The descriptive epidemiology of Adverse Events of Special Interest for COVID-19 and other vaccines in the general population and after seasonal influenza and COVID-19 disease

Date of Approval
Application Number
20_000211
Technical Summary

The global pandemic of COVID-19 has resulted in over 50 million reported cases and over 1.2 million deaths globally. Meanwhile, hundreds of vaccines are in clinical evaluation and some show clinical efficacy. While planning for the large-scale immunization program, it is important to understand the potential adverse events after vaccination or viral infections. Electronic health records, including CPRD, have been increasingly used in safety studies. The ability to and the reliability of capturing the adverse events using suitable phenotyping algorithms in such databases are the foundation in conducting these studies. We will firstly identify the phenotyping algorithms of the AESI used in other studies, or develop the phenotypes if no existing one is found. Then we will evaluate the performance of these phenotypes using the diagnostic and evaluation tool that had been previously developed. The second objective is to estimate the background incidence rates (IR) of the AESI among the general population from the year 2006 to 2019. Individuals who were observed for at least 365 days during the study period will be included. The numerator of the incidence rate will be the total number of incident cases in each year, and the denominator will be person-time at risk each year. We will also estimate the IR among patients who were diagnosed or received a positive test for COVID-19 (after 31-Jan-2020) or seasonal influenza. We will apply different algorithms in identifying both the exposures and the outcomes. A tested negative cohort will be identified using primary care data as a negative control group as well. We will then carry on a self-controlled case series analysis to exam the association between developing the AESI and COVID-19 or influenza infections using the conditional Poisson regression model. A set of sensitivity analyses will be conducted to test the assumptions of this method.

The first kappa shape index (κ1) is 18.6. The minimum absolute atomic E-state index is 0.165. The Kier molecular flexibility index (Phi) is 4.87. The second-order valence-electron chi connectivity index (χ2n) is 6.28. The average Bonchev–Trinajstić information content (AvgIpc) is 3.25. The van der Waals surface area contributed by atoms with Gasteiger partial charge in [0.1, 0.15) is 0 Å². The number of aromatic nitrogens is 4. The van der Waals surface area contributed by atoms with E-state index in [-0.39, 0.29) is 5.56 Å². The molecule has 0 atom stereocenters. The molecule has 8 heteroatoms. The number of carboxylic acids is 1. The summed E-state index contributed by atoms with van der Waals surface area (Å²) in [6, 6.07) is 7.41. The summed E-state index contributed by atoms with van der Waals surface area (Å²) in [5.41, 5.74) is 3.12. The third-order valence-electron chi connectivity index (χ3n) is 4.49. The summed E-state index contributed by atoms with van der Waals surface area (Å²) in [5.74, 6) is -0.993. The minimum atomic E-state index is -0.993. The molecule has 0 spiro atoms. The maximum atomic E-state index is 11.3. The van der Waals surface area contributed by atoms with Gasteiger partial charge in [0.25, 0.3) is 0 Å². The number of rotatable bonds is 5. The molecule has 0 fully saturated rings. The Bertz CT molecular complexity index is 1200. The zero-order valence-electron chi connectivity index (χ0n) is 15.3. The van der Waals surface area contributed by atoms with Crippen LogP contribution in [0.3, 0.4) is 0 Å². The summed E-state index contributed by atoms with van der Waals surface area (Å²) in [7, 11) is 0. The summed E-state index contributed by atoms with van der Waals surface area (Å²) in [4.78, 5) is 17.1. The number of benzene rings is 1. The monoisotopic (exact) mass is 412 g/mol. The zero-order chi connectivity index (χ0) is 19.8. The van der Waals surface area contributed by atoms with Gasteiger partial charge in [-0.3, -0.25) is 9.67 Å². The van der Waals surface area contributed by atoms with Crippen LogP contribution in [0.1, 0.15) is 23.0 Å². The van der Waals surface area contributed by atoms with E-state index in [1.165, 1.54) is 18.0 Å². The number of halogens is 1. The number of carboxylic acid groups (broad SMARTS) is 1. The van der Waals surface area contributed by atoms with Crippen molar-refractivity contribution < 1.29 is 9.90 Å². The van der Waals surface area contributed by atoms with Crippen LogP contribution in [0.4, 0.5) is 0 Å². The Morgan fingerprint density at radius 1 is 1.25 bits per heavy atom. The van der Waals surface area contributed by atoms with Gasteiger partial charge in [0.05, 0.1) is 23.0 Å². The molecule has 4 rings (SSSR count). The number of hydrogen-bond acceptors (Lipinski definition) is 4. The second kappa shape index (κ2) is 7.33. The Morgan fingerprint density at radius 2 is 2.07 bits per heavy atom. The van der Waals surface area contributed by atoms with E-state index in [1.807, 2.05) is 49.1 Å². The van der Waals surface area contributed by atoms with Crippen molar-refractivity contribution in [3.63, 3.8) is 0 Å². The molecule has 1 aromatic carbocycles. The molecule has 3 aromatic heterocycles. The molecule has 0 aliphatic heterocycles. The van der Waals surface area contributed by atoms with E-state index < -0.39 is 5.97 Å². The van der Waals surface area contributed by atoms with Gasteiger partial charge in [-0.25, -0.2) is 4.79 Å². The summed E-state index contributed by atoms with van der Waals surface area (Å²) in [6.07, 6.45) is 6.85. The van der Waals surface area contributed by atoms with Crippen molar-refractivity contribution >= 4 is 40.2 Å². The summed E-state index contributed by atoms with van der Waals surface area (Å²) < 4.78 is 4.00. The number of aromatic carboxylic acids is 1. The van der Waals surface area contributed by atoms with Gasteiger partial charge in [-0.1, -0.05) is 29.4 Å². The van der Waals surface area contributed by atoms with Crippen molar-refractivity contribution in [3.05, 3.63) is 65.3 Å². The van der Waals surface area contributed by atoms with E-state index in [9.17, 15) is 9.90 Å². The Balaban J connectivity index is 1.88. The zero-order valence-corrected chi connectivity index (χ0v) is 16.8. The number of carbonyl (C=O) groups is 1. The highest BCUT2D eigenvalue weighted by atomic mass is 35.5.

Health Outcomes to be Measured

1.Neurologic/ neuropsychiatric (Guillain Barré Syndrome (GBS), Miller Fisher syndrome, Encephalomyelitis (include Acute disseminated encephalomyelitis (ADEM)), Meningitis, Encephalitis, Aseptic meningitis, Encephalitis / Encephalomyelitis, Meningoencephalitis, Anosmia, ageusia, Generalized convulsion, Transverse myelitis, Narcolepsy, Bell’s palsy, Other Cranial nerve disorders (other than VII)); 2.Immunologic (Acute aseptic arthritis, Anaphylaxis, Vasculitis, Arthritis, Type I Diabetes); 3. Hematologic (Thrombocytopenia, Thrombotic thrombocytopenia purpura, Idiopathic thrombocytopenic purpura (ITP), Coagulation disorder: Deep vein thrombosis , Pulmonary embolus , Cerebrovascular stroke, Limb ischemia, Hemorrhagic disease); 4.Cardiovascular system (Acute cardiac injury :Microangiopathy, Heart failure and cardiogenic shock, Stress cardiomyopathy, Coronary artery disease, Arrhythmia, Myocarditis, pericarditis, Ischemic stroke, intracerebral haemorrhage, Cerebral venous sinus thrombosis and related disorders, Intracranial venous thrombosis and related disorders, CNS vasculitis (ANCA-associated vasculitis, Takayasu Arteritis and Giant Cell Arteritis)); 5.Respiratory system (Acute respiratory distress syndrome, spontaneous pneumothorax); 6.Dermatologic (Single organ cutaneous vasculitis, Erythema multiforme, Chilblain-like lesions); and 7.Others (Rhabdomyolysis).

Collaborators

Daniel Prieto-Alhambra - Chief Investigator - University of Oxford
Xintong Li - Corresponding Applicant - University of Oxford
Antonella Delmestri - Collaborator - University of Oxford
Daniel Dedman - Collaborator - CPRD
Danielle Robinson - Collaborator - University of Oxford
Edward Burn - Collaborator - Oxford University Hospitals
Xintong Li - Collaborator - University of Oxford
Zara Cuccu - Collaborator - CPRD

Linkages

HES Admitted Patient Care;ONS Death Registration Data;Patient Level Index of Multiple Deprivation